Then, in one shift, the game fell apart.  Rielly caught Hansen with a massive hit in the neutral zone. Kadri blindsided Daniel Sedin in the defensive zone (angles seem to suggest initial shoulder-on-shoulder contact, but this one’s certainly getting a review) seconds later, and an incensed Hansen came charging across to mete out punishment on #43.  Oh, and at some point, the puck went in off of a Zaitsev deflection, presumably as Andersen was distracted by the antics erupting around him.

Things didn’t get much better from that point on.  If you missed this one, do yourself a favour and watch the video (or just glance at the gamesheet) to bear witness to the onslaught of fights, instigations and general rambunctiousness that ensued. Somewhere amongst the madness Matthews and Nylander were finally rewarded with some points off of a trademark Nylander takeaway behind Miller that resulted in a Gardiner goal from the slot.

All told, the Leafs took care of business.  Contrary to earlier in the season, they slammed their collective foot on the gas in the third period with a 9 to 0 advantage in high danger scoring chances.  For the first time in years, it looks like Toronto will have multiple lines that are legitimate scoring threats.  They appear to have an above-average goalie.  As such, they will have a chance to make some meaningful movement upward in the standings.  Putting away games like tonight against the weaker teams in the league is a step in the right direction.


Auston Matthews and William Nylander –  Okay, so Matthews hasn’t scored in a few games.  Deep breaths.  The chances, ice time, and sublime skill set are all there.  The goals will come.  Tonight was another night of close calls for Matthews (including two posts).  His line came out flying on the very first shift.  They had an almost 80% possession share after the first twenty and finished the night with 57% CF.  In the first period, Nylander danced Luca Sbisa before finding Matthews for a great chance out front.  Then, he found Matthews again in the second.  And again in the third.  Rinse and repeat.  The duo picked up a pair of assists on Jake Gardiner’s third-period goal but could have hit the scoresheet many times over.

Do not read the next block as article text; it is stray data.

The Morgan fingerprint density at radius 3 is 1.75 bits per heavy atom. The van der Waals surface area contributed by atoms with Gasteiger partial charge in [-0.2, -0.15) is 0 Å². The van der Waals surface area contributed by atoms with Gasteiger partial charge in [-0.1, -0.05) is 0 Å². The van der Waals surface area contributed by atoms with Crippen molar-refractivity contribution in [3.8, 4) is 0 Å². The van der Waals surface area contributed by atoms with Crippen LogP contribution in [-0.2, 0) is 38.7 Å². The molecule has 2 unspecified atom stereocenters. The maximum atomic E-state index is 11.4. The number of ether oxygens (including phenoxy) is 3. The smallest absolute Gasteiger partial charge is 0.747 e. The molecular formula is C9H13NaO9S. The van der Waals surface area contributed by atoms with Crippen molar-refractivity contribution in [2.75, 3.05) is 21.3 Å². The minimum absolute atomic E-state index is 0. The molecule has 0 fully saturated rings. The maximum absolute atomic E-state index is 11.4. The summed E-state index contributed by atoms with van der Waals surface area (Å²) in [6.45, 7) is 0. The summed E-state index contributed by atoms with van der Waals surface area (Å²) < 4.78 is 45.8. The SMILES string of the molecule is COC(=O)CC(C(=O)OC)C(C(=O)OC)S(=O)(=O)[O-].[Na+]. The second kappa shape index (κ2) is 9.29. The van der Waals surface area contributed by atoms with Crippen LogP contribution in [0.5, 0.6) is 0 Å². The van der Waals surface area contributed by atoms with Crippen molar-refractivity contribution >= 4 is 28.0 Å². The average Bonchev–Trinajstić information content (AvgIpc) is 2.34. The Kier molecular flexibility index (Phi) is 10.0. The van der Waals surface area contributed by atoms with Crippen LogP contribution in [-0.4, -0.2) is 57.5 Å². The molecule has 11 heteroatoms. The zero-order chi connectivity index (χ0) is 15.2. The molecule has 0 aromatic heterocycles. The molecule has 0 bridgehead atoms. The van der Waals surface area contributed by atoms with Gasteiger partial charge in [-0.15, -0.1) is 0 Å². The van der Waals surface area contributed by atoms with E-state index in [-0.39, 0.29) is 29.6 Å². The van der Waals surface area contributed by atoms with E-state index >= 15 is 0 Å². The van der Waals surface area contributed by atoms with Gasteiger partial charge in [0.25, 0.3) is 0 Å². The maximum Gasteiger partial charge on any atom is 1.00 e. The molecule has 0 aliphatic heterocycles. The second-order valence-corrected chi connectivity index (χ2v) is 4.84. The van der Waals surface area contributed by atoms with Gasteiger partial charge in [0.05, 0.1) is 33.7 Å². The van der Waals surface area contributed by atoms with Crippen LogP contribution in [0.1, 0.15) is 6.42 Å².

Smith, Martin and Soshnikov – They had a bad showing last game in Buffalo without the benefit of home-ice advantage.  Conversely, they did alright for themselves tonight when Babcock could control the matchups.  Nikita Soshnikov continues to be a welcome addition to this line and was rewarded for his hard work with a goal.

Morgan Rielly and Nikita Zaitsev – The pairing that most armchair-GM Leafs fans wanted to see this offseason is now being used heavily by Babcock. An effortless zone entry early by Rielly and a beautiful pass to Connor Brown was matched in poise by Zaitsev’s work on the Kadri goal.  Plays like these exemplify the potential of this duo to break out, enter the zone and control the play with ease.  On the other hand, they were guilty of jumping the gun out of their zone on Henrik Sedin’s goal and still have kinks to iron out in their defensive game.  That being said, they saw the lion share’s of defensive duties against the Twins and finished a respectable 50% on the night in CF%.

Marner, Van Riemsdyk, and Bozak – The Leafs’ best trio all night all carried possession for over 60% of ES play.  The fact that the 19-year old Marner continues to be the motor on this line is really something.  Marner looked dangerous immediately, walking out from behind the net around Sbisa early in the game for a good chance in slot.  He displayed veteran patience later in the first period with a takeaway deep in the zone before angling himself for another great chance in the slot. Patience finally paid off in the second as he got the puck on the powerplay to the right of net.  Many players, veteran or rookie, might have taken the shot with an open lane to the net. Instead, he waited just long enough before passing it to Bozak for a tap in.  Right now Bozak and JVR are the happy beneficiaries of Marner’s creativity and speed.  As the chemistry continues to develop and JVR emerges from his early season malaise, this could be a really exciting line to watch.

Frederik Andersen – Andersen won his third game in a row but he wasn’t tasked with carrying his team this time around.  That being said, you can’t fault him for the goals tonight, and he warmed the cockles of most Leafs fans’ hearts by racing across the ice to bear hug Ryan Miller into submission as the line brawl late in the third broke out.  This was Andersen’s first game below a 0.935 save percentage in five games as he’s soundly quelled the early rumblings of discontent in the hockey fishbowl that is Toronto.

Game In Six

Leafs 6 vs. Canucks 3 – Even Strength Shot Attempts



Leafs 6 vs. Canucks 3 – Shot Locations


Mike Babcock Post Game